The grid that will process data from the Large Hadron Collider has undergone stress testing, as CERN and other groups try to gauge its limits.
The tests, called Scale Testing for the Experiment Program '09, threw huge amounts of data around the distributed computing project, which uses dedicated optical-fiber networks to distribute data from CERN (European Organization for Nuclear Research) to 11 main computer centers in Europe, Asia, and North America.
From these centers, data is dispatched to over 140 centers in 33 countries around the globe, where the LHC data is managed and processed. The recent grid tests, which lasted for two weeks, were completed before the beginning of July.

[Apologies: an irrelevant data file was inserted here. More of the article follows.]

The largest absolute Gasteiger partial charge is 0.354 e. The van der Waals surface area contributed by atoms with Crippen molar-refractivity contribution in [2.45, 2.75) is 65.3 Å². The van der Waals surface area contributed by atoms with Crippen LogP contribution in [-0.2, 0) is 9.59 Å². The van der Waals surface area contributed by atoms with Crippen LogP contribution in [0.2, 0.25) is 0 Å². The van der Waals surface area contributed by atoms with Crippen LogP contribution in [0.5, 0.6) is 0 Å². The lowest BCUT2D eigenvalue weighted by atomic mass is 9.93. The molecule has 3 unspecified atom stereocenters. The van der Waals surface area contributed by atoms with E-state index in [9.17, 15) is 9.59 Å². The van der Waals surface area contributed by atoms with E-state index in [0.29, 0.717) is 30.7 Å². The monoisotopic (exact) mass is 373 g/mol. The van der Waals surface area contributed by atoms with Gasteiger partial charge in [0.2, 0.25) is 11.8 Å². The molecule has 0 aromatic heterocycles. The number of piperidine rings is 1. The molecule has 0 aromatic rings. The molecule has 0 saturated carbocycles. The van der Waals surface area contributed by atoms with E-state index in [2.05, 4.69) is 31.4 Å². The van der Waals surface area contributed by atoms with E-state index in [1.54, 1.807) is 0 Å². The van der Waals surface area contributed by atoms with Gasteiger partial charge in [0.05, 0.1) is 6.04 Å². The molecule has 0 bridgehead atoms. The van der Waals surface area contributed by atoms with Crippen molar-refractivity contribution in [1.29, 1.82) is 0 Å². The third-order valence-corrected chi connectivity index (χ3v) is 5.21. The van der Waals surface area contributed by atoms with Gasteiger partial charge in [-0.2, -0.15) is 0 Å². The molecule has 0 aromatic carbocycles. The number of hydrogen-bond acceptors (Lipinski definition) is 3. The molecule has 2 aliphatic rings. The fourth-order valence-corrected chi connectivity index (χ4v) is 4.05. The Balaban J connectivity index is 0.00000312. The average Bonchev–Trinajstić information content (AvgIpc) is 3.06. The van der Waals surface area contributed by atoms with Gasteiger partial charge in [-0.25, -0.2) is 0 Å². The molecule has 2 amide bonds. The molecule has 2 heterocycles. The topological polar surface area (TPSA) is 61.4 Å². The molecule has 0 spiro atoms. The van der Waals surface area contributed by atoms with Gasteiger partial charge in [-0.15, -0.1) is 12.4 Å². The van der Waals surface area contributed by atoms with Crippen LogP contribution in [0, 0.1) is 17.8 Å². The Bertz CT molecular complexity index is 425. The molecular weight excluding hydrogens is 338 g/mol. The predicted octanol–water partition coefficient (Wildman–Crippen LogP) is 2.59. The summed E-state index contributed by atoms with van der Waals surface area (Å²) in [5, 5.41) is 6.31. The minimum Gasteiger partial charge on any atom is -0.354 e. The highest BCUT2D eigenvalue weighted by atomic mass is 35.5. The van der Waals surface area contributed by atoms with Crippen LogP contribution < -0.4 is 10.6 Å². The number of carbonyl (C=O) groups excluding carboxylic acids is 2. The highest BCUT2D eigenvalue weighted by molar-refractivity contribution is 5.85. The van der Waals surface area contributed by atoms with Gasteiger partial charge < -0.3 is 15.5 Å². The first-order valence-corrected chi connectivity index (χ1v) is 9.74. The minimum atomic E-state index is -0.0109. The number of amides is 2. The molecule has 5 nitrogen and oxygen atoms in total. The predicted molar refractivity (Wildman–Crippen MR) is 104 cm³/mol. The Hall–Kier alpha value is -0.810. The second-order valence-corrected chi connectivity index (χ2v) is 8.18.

LHC computing-grid project leader Ian Bird said Friday that CERN had tried to break the grid but had not succeeded.
"People were trying to break the system by seeing how much data we could push through it, but we didn't (break it)," Bird told ZDNet UK. "The test was successful."
Data from all the experiments running at CERN--including analyses from the Atlas particle accelerator, which is linked to the LHC--were processed through the grid, according to Bird. While the amount of data expected from the LHC will be in the area of 1.3GB per second, the grid systems were bombarded with 4GB per second. "The data volume got to a much larger scale than is needed," Bird said.
Tuesday, 7 July 2009
Large Hadron Collider grid stress-tested
From CNet News